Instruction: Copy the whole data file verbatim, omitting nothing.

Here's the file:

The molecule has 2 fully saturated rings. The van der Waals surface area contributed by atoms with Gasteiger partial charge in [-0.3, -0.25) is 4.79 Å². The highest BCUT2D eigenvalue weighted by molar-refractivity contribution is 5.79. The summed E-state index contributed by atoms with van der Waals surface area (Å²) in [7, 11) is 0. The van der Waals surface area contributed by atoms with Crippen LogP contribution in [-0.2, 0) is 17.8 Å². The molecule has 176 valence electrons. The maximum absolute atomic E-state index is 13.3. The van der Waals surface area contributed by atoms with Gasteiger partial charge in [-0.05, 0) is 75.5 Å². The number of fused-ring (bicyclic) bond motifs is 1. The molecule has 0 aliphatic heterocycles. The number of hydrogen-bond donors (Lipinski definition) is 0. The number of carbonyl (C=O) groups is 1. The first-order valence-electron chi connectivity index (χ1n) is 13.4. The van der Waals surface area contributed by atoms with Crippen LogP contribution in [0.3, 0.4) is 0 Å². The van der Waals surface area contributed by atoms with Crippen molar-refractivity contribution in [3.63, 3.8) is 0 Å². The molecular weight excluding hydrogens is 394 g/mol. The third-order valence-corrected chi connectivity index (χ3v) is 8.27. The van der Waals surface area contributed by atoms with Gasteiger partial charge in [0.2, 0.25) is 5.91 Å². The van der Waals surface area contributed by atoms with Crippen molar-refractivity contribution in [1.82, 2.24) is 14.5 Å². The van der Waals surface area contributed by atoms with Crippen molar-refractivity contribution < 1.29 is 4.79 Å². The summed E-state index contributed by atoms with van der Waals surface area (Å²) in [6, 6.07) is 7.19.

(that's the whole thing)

The molecule has 2 fully saturated rings. The van der Waals surface area contributed by atoms with Gasteiger partial charge in [-0.3, -0.25) is 4.79 Å². The highest BCUT2D eigenvalue weighted by molar-refractivity contribution is 5.79. The summed E-state index contributed by atoms with van der Waals surface area (Å²) in [7, 11) is 0. The van der Waals surface area contributed by atoms with Crippen LogP contribution in [-0.2, 0) is 17.8 Å². The molecule has 176 valence electrons. The maximum absolute atomic E-state index is 13.3. The van der Waals surface area contributed by atoms with Gasteiger partial charge in [-0.05, 0) is 75.5 Å². The number of fused-ring (bicyclic) bond motifs is 1. The molecule has 0 aliphatic heterocycles. The number of hydrogen-bond donors (Lipinski definition) is 0. The number of carbonyl (C=O) groups is 1. The first-order valence-electron chi connectivity index (χ1n) is 13.4. The van der Waals surface area contributed by atoms with Crippen LogP contribution in [0.3, 0.4) is 0 Å². The van der Waals surface area contributed by atoms with Crippen molar-refractivity contribution in [3.63, 3.8) is 0 Å². The molecular weight excluding hydrogens is 394 g/mol. The third-order valence-corrected chi connectivity index (χ3v) is 8.27. The van der Waals surface area contributed by atoms with Gasteiger partial charge in [0.2, 0.25) is 5.91 Å². The van der Waals surface area contributed by atoms with Crippen molar-refractivity contribution in [1.82, 2.24) is 14.5 Å². The van der Waals surface area contributed by atoms with Crippen molar-refractivity contribution < 1.29 is 4.79 Å². The summed E-state index contributed by atoms with van der Waals surface area (Å²) in [6, 6.07) is 7.19.